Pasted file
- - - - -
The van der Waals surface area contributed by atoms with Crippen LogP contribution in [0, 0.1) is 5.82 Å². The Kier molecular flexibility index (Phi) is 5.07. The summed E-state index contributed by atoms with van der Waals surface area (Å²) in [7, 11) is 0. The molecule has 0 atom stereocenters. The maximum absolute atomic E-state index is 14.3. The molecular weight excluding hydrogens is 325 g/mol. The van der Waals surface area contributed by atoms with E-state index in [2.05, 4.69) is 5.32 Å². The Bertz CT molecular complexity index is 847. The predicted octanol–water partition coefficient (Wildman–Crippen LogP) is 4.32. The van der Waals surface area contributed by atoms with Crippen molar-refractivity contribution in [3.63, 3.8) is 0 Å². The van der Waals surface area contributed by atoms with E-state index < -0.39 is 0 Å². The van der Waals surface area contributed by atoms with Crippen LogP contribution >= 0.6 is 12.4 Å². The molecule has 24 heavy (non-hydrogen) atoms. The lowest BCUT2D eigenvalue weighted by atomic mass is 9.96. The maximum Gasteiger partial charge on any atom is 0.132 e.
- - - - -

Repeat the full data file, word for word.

The van der Waals surface area contributed by atoms with Crippen LogP contribution in [0, 0.1) is 5.82 Å². The Kier molecular flexibility index (Phi) is 5.07. The summed E-state index contributed by atoms with van der Waals surface area (Å²) in [7, 11) is 0. The molecule has 0 atom stereocenters. The maximum absolute atomic E-state index is 14.3. The molecular weight excluding hydrogens is 325 g/mol. The van der Waals surface area contributed by atoms with E-state index in [2.05, 4.69) is 5.32 Å². The Bertz CT molecular complexity index is 847. The predicted octanol–water partition coefficient (Wildman–Crippen LogP) is 4.32. The van der Waals surface area contributed by atoms with Crippen molar-refractivity contribution in [3.63, 3.8) is 0 Å². The van der Waals surface area contributed by atoms with E-state index < -0.39 is 0 Å². The van der Waals surface area contributed by atoms with Crippen LogP contribution >= 0.6 is 12.4 Å². The molecule has 24 heavy (non-hydrogen) atoms. The lowest BCUT2D eigenvalue weighted by atomic mass is 9.96. The maximum Gasteiger partial charge on any atom is 0.132 e.